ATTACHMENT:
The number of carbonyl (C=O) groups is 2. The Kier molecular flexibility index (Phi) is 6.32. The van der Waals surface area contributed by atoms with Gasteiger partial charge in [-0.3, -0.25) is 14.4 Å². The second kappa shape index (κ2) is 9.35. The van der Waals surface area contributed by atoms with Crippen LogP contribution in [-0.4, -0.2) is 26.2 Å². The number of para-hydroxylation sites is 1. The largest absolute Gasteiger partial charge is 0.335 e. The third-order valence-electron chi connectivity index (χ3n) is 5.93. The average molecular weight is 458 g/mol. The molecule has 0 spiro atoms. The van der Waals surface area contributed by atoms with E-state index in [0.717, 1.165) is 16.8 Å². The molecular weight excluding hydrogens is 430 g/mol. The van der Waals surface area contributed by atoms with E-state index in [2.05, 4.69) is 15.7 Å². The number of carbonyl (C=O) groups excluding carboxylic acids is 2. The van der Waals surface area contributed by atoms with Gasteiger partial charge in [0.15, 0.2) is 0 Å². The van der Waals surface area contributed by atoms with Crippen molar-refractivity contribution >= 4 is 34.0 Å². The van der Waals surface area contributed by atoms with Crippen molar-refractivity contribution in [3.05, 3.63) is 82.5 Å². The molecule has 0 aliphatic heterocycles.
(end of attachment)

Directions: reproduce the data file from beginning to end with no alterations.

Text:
The number of carbonyl (C=O) groups is 2. The Kier molecular flexibility index (Phi) is 6.32. The van der Waals surface area contributed by atoms with Gasteiger partial charge in [-0.3, -0.25) is 14.4 Å². The second kappa shape index (κ2) is 9.35. The van der Waals surface area contributed by atoms with Crippen LogP contribution in [-0.4, -0.2) is 26.2 Å². The number of para-hydroxylation sites is 1. The largest absolute Gasteiger partial charge is 0.335 e. The third-order valence-electron chi connectivity index (χ3n) is 5.93. The average molecular weight is 458 g/mol. The molecule has 0 spiro atoms. The van der Waals surface area contributed by atoms with E-state index in [0.717, 1.165) is 16.8 Å². The molecular weight excluding hydrogens is 430 g/mol. The van der Waals surface area contributed by atoms with E-state index in [2.05, 4.69) is 15.7 Å². The number of carbonyl (C=O) groups excluding carboxylic acids is 2. The van der Waals surface area contributed by atoms with Gasteiger partial charge in [0.15, 0.2) is 0 Å². The van der Waals surface area contributed by atoms with Crippen molar-refractivity contribution >= 4 is 34.0 Å². The van der Waals surface area contributed by atoms with Crippen molar-refractivity contribution in [3.05, 3.63) is 82.5 Å². The molecule has 0 aliphatic heterocycles.